Part A: Plan of Investigation
Artists created their own unique style in Greek culture and with the creation of the Roman Empire, Greek artwork had been spread throughout the region. When the empire eventually split and faded from existence, Greek artwork had left its mark on the remaining civilizations. Because Byzantium had arisen from the ashes of the Roman Empire, Byzantine artwork incorporated aspects of Greek art within their own artwork. The purpose of this investigation is to compare and contrast art in ancient Greece and Byzantium. Recognizing the similarities and differences between two related cultures is vital in understanding the evolution of art from one culture to another. Within this investigation designs/patterns and symbols will be researched in the Greek Classical Period (ca. 480-323 BCE) and the Byzantine Golden Age (ca. 850-1050 BC). Artwork within the cities of Athens, Constantinople and others will be examined, examinations and conclusions determined by the Metropolitan Museum of Art will be inspected and online and print sources will be studied as well.
Word Count: 164
Part B: Summary of Evidence
Art in Greece’s Classical Period
Attic Vase Painting
Attic Vase painting was a popular style between the sixth and the end of the fourth centuries BCE and the technique itself was first used by Athenian potters. Usually the necks and bodies were created first (on a wheel) and then the handles were added later. In black-figure vase painting, designs were painted using a black-tinted slip that turned black during firing, while the background would remain clay colored. Red-figure vase painting is the opposite. Three stages of firing: (1) Oxidizing stage: air is allowed into the kiln turning the whole vase clay colored (2) Green wood is placed inside the kiln and oxygen flow is repressed which turns the vase black (3) Air is reintroduced to the kiln and the areas on vases that were glossed remain black while the rest converts back to clay colored. Differently styled vases were crafted for each beverage and ritual. Red-figure technique became much more popular than the black-figure technique. Material found in both the pot itself and the glaze painted on its surface were similar in composition.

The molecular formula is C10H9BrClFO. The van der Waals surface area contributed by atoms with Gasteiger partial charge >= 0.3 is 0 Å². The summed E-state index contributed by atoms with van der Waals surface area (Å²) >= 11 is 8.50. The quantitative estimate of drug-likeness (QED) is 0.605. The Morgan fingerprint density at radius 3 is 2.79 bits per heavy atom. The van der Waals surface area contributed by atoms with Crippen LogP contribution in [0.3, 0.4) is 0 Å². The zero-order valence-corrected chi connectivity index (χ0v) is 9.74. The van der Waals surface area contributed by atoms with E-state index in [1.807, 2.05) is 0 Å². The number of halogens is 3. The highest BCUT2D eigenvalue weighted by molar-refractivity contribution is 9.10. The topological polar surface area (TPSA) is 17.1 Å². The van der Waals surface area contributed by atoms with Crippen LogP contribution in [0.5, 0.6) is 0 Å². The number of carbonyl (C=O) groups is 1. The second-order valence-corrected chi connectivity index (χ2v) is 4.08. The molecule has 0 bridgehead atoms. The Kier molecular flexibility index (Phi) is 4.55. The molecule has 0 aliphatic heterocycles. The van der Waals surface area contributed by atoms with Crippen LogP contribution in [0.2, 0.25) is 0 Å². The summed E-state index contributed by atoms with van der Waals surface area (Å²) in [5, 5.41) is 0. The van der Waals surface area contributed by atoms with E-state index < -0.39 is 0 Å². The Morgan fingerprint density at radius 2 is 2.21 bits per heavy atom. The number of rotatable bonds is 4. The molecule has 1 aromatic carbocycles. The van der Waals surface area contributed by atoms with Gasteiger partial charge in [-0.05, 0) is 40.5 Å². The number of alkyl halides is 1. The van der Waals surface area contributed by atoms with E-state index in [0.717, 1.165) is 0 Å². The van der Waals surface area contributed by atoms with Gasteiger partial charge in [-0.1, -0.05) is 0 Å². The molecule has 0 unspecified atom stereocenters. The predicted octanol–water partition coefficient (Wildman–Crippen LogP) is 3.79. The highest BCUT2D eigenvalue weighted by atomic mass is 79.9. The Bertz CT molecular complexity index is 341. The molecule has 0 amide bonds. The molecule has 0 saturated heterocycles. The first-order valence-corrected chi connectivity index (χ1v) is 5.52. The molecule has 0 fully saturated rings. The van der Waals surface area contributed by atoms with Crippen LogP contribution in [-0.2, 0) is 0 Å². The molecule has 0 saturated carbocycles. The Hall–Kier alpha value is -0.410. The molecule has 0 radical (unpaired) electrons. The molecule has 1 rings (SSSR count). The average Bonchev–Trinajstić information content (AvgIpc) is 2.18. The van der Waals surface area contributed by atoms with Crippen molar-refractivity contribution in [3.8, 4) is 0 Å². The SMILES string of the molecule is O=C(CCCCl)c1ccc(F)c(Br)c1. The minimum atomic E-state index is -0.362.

Marble, limestone, bronze, terra-cotta, wood and a combination of gold and ivory known as chryselephantine were mediums of ancient Greek sculptures used in the fifth century BCE. Statues were often adorned with pearl, gold, jewels and accessories to give them a more vivid appearance. Most statues were of male men athletes (naked), entities and mythological creatures such as centaurs. Many statues of significant figures were created after their death. Interest in the female nude body (divinity) later became more popular amongst Greek sculptors. In the fourth century, characterization came into play. Characterization focused on creating sculptures that were of no real person.
Art in the Byzantine...